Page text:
Dynamic Kunqu opera powers into New York
Updated: 2012-05-18 10:46
By Kelly Chung Dawson in New York (China Daily)
Kunqu is one of the oldest surviving forms of Chinese opera and renowned for its beautiful blend of acting, dance and music. Provided to China Daily
As part of its Year of China, the Asia Society has partnered with the Chinese Ministry of Culture to offer three performances by 22 members of the award-winning Shanghai Kunqu Opera troupe in New York this weekend.
Kunqu is one of the oldest surviving forms of Chinese opera, dating to the 14th century and renowned for its beautiful blend of acting, dance and music. The New York performances of Lanke Mountain and The Monkey King will be accompanied by an instrumental ensemble featuring six musicians on strings, woodwinds and percussion.
"We are so excited and proud to be here," Wang Junxing, who will play the Monkey King in a Sunday matinee performance for children, told China Daily. "We are really grateful to the Asia Society and we are hoping to represent at least a little bit of Chinese culture to Western audiences, because there are so many cultures even within China."
The group arrived Thursday night and will fly out Monday. Although most have never been to the US, their main focus will be on the performances, said Zhang Weiwei, who plays a marshal in Lanke Mountain.
Rachel Cooper, the Asia Society's director of cultural programs and performing arts, said Kunqu can easily be interpreted for the modern stage.
"What's particularly interesting to me about these stories is the transit between past, present and future," she said in an interview. Cooper pointed to the story of Lanke Mountain, in which a woman scorns a poor scholar for failing the imperial exam.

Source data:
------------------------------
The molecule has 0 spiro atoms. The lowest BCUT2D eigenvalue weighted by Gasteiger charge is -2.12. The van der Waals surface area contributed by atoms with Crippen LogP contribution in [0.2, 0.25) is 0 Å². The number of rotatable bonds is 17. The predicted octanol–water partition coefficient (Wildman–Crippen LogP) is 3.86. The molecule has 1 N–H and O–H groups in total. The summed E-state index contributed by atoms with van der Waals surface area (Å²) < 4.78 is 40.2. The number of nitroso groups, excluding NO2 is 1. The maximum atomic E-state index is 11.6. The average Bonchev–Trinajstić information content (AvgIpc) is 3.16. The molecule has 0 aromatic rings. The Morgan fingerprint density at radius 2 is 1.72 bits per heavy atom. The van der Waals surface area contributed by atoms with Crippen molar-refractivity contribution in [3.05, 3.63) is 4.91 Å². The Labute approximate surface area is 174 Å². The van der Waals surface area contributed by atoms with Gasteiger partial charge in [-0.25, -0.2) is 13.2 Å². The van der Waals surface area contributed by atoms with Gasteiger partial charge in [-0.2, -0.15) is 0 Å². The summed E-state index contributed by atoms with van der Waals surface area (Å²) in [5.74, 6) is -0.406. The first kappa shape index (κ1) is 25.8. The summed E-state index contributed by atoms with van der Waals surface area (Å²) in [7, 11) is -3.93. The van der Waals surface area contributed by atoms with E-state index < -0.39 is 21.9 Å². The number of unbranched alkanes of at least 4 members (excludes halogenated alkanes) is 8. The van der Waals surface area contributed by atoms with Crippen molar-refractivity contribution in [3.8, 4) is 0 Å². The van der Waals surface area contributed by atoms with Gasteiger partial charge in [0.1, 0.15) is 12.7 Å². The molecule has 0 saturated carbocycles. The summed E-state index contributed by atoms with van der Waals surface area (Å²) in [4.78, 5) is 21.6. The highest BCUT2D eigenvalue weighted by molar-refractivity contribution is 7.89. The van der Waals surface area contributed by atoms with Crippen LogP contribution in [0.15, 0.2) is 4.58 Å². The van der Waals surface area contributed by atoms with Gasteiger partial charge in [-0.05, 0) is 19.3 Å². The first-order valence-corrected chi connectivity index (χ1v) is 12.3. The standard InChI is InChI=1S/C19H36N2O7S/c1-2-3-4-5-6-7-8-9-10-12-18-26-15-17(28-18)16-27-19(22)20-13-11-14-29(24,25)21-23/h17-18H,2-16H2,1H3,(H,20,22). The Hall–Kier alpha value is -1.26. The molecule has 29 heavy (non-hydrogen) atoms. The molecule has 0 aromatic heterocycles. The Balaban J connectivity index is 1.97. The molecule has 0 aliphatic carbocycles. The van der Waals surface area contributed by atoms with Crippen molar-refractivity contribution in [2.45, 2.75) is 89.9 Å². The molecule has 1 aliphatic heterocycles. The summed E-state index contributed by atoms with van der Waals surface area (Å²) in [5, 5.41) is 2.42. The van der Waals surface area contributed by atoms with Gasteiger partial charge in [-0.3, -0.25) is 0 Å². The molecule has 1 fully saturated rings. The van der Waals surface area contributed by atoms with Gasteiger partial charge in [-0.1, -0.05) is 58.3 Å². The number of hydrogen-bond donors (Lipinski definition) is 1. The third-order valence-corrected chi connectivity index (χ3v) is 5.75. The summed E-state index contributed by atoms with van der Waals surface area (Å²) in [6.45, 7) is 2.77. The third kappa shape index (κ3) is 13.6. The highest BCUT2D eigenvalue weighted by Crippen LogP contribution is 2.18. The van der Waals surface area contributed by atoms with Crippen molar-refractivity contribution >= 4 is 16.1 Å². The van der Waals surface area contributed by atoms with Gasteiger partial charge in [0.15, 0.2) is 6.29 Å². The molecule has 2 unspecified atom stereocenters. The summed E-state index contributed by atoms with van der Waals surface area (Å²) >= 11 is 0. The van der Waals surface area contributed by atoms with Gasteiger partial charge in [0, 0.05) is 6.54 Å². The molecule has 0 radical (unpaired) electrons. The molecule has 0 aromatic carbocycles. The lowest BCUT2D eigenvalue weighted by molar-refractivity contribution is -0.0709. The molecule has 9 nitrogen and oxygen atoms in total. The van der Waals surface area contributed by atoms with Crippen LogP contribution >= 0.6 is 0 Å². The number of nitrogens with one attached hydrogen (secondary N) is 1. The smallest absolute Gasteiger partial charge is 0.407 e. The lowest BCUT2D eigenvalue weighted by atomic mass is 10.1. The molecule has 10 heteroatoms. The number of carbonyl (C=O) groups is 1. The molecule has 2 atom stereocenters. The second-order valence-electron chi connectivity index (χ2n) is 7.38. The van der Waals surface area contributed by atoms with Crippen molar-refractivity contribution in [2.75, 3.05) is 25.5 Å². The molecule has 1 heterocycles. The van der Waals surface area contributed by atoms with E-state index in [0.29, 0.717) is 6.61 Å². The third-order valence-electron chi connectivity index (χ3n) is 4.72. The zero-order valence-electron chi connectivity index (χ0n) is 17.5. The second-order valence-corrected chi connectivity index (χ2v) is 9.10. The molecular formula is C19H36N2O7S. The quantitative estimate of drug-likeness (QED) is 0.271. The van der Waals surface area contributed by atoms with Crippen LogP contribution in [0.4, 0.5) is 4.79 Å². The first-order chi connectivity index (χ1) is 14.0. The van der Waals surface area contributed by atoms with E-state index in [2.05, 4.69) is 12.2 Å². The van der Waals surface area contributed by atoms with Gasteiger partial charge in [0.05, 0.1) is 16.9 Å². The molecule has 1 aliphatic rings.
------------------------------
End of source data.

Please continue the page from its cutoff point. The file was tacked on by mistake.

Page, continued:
"It has elements of a Confucian morality tale, but if you look at new wealth in China today, it can also be read as a cautionary tale about loyalty, family and education. You can read it as 14th century, or you can read it as right now. I'm hoping that Western audiences will get a new view on the world of theater through seeing this extraordinary company."
Much of the troupe is in their 20s or younger, Cooper said.
"What's exciting to me is to see a form like Kunqu performed by a younger generation. It means that something from the past can represent both old China and still be contemporary and relevant to a new generation. And yet, for some of these performers it is also a family legacy. They carry their Chinese-ness and the history of the past."
Zhang spoke about growing up in a family of Kunqu performers.
"I feel so honored to be a part of this beautiful art form, and it's something I feel passionate about as a result of my family," the performer said. "I have always loved it, and I want to preserve the traditional art."
Kunqu was developed during the late Yuan Dynasty (1271-1368), and has been listed as one of the "Masterpieces of the Oral and Intangible Heritage of Humanity" by Unesco since 2001.
In fact, many of the group's fans are of college age, Wang said. "Our fan base is actually quite young, and of course the older generations still feel close to it," he said. "We don't worry about it going out of fashion. It's surprisingly powerful.
"Kunqu is a slow art form, and when you see the performance you don't necessarily feel the impact immediately. To me, it's like drinking tea; it feels subtle but later you feel its strength in the impression it leaves."
As Western audiences become more receptive to Chinese art forms, Wang expects Kunqu's popularity to grow.
"I truly believe that not only Eastern audiences but also Western audiences are capable of understanding and absorbing the beauty of Kunqu," he said.
(China Daily 05/18/2012 page1)